There are MANY cons to the program, unfortunately. If you really want to develop as a teacher, you won't be able to do so reflectively, applying your masters' degree coursework in the classroom. You are just trying to stay alive. Being a first year teacher is challenging enough as it is, but to try to do so while taking graduate courses is extremely taxing. Also, the schools that hire fellows are often very, very limited in funds, can be hostile work environments, lacking in administrative support, etc. Many of us are drawn to the program because we truly desire to help make education in the city more equitable, but in my experience, the obstacles present at the hiring schools can be insurmountable. I think there ARE many teachers who emerge from the program with a job at a school that they love, so be smart as you do your job search. Other cons: you don't get to pick the area in which you receive your certification, because the selection process is based upon school need. Also, the pre-service training (which is the summer school intensive training) does not necessarily prepare you for your classroom in the fall. For instance, all of the literacy lesson planning you learn through the Fellows curriculum is actually quite good. However, if you are doing elementary education, or high-school science, it is essentially useless. Therefore, you start your job in the fall without any practical /applicable experience, and can't know how much you like it and/or how well you will do. Also, there is often lack of coordination between the DOE and your graduate school from an administration standpoint, so at times you have to "jump through hoops" to get some of the backend work completely as far as your certification requirements are concerned. Ultimately, if you can afford to go to graduate school and work part/full time in another capacity, you will have a much better outcome.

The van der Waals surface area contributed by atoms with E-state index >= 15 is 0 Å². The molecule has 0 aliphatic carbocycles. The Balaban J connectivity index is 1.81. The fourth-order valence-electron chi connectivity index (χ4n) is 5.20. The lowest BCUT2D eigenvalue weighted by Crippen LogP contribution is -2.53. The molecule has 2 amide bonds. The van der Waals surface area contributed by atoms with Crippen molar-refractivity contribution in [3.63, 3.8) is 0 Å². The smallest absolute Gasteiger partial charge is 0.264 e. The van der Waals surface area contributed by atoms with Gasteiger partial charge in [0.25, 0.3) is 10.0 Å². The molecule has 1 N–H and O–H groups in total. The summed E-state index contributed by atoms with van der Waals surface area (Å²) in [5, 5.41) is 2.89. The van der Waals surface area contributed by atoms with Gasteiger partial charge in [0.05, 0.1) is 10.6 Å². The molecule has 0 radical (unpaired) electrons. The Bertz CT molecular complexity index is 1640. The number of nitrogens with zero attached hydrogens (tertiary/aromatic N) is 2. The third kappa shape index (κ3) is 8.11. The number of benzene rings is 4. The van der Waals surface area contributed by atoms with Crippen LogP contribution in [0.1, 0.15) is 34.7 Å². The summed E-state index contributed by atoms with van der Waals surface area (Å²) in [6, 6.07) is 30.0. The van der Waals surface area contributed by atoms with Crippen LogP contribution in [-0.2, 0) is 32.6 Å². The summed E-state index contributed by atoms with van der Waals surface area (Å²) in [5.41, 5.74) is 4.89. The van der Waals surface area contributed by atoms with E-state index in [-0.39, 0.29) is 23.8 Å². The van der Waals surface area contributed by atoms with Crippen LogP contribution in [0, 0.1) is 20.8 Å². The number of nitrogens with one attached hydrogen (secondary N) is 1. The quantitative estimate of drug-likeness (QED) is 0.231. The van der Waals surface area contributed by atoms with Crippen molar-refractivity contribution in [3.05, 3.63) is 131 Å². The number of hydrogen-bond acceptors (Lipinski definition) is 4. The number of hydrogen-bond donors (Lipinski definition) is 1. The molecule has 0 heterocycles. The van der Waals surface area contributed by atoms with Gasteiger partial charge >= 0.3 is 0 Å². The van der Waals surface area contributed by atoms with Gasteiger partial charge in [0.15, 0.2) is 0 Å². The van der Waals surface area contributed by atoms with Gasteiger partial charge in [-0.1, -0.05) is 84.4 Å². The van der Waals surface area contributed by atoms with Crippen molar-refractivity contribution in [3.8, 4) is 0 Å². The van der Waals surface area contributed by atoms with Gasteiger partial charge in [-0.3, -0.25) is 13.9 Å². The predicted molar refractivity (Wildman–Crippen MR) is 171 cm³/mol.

Advice to Management

    More preparation, more thorough screening process to ensure good fit of teachers with specialties, more transparency with respect to job outlook and job expectations.


  4. Helpful (4)

    "Looking for a stable job opportunity? This is not it!"

    StarStarStarStarStar
    Current Employee - Special Education Teacher
    Current Employee - Special Education Teacher

    I have been working at NYC Teaching Fellows full-time (More than a year)

    Pros

    After pre-service training you are paid as a full-time teacher while you earn your Master's degree and work on your certification.

    With the exception of $8,000 which you must pay, DOE pays for your Master's degree.

    Cons

    1) Due to heavy politics, position is not stable; if you have a job already don't quit to become a fellow, because acceptance into the program is no guarantee that you will be allowed to finish; and then you will be stuck with no job.